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Is Your Church Inviting?

Let me start by saying that this has nothing to do with doctrine, we will leave that for other people to argue about on Facebook. My goal here is to speak from a marketing perspective.

Is your church inviting? This has a very broad meaning in today's world. This use to only mean: "Do you have nice elderly people shaking hands at the door?" Now we have to look at so much more.

In this blog, we will take a look at some things that you can do to make your ministry more inviting, which can help increase retention.

1) How is your web presence? The Yellow Pages are gone, and Google is king! If I look for your church online, will I find it? You may not have a website, but can I find you listed online?

Do you have a church Facebook Page? (PAGE not profile or group) If you do have a Facebook Page, is it engaging and does it contain photos of your congregation? PLEASE PLEASE PLEASE add more than Bible verses to your page. Yes, you are a church, but people need to see your church family, and know that you are people and not an automated Bible Verse site.

2) How is the signage around your church? Can I find the entrance to your parking lot? Once I get in to the lot, can I figure out where to park?

Does your church need parking attendants? If so, make sure that they realize that they are to be hospitable. Their job is to welcome people not to fight with bad drivers.

I have visited some churches that use a back door during the week, but have no signage that says I should park in the back parking lot, so remember these things for the week days as well.

3) Who is at the door greeting? Seriously, this is important! Make sure that the people that are there are welcoming and loving, but not overbearing. They should be able to spot new guests, returning guests, and seasoned members of your church.

Have information on your church available. Having a copy of your beliefs, service and programs calendar, and even your constitution can be very important to a new guest.

They should also be able to help new guests figure out what to do, and they shouldn't assume things about new guests. I once walked into a church at the same time as a young lady that was about my age. The greeter assumed we were together and had us joining the "young married" group before we got in the door, and she was not being prophetic.

OH, and don't forget the men! Many times, I have walked into a church as a single guy and been ignored by the greeter while a single lady with babies comes in and I can hear the trumpets blast for her entry. make sure that the men are greeted properly and feel just as welcome!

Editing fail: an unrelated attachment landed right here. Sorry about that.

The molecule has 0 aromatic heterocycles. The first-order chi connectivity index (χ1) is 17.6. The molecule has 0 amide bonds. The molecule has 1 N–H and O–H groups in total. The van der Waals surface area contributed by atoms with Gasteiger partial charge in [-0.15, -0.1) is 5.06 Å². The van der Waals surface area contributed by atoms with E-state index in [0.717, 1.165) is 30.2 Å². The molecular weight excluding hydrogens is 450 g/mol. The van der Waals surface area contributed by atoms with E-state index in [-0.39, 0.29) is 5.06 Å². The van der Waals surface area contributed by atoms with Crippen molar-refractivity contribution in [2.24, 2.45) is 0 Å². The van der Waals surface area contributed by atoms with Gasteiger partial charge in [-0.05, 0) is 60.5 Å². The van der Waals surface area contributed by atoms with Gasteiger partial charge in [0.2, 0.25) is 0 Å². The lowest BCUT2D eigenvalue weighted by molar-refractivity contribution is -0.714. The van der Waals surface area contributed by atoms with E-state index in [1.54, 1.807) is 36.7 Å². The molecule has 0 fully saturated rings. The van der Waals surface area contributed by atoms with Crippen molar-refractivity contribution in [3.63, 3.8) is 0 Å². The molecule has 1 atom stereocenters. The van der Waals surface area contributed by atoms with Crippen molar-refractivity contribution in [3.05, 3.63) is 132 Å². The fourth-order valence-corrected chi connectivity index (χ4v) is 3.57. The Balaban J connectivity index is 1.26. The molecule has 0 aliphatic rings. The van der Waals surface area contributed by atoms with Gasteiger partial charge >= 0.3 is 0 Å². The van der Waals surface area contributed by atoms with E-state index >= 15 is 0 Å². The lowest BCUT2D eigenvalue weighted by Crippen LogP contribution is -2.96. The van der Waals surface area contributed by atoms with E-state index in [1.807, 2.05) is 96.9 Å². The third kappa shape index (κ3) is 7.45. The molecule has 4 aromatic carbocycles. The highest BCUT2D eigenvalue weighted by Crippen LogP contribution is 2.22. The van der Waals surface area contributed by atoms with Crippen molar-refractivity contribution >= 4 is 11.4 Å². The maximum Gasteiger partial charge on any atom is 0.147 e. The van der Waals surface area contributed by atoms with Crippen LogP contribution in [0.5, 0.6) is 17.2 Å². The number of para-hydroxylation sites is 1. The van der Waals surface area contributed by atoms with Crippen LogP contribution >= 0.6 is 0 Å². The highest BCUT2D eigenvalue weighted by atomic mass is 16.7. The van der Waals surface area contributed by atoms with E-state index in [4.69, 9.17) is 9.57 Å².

4) Do the awkward "New people hand raise". Yes, it is awkward, or at least seems that way, but if you do it the right way, you can make the people feel important and loved. In one church, they asked for the new people to raise their hands, then the pastor tells them they are important and the whole church shouts "please come back." The new people love it!

Make sure to give out a welcome card here so that it can be collected by the offering. Oh, and make sure that offering isn't awkward. For some churches they have traditions with the offering that is very awkward for a first time guest. "As a guest, you don't have to give to our church, but everyone will walk to the front and we will see that you didn't put anything in..."

As a side note, be careful that your seasoned people know that a new person may sit in their favorite Sunday spot. I once went to a church, sat in the row and had a lady tell me that I was in her spot. That brought the warm welcome feeling on!!

5) Follow up! The pastor should meet with the new people and make them feel important. Yes, the pastor should be at the door after the service. One thing that seems strange to have to say, but it has been a problem that I have seen, is that the pastor should be honest. If the pastor is going to invite people out for coffee, he needs to follow through on that. Once that happens too many times, people may think of him as a liar and be turned off, even if it is not done intentionally.

After a week or two of visiting, someone from the church should give a call. This should not be invasive, just a friendly "thank you" for visiting.

None of this guarantees that a person will stay, but it does mean that you did your best to make them feel welcome in your church. Remember that it takes a person 3-4 Sundays to figure out if they will stay at your church, so you don't have to overdo it the first week.

So what has worked for your church? What has been your strengths and weaknesses?

Don't forget, if your church needs help in these areas, we can help by coming as a guest and giving you honest feedback on what we saw while visiting your church.

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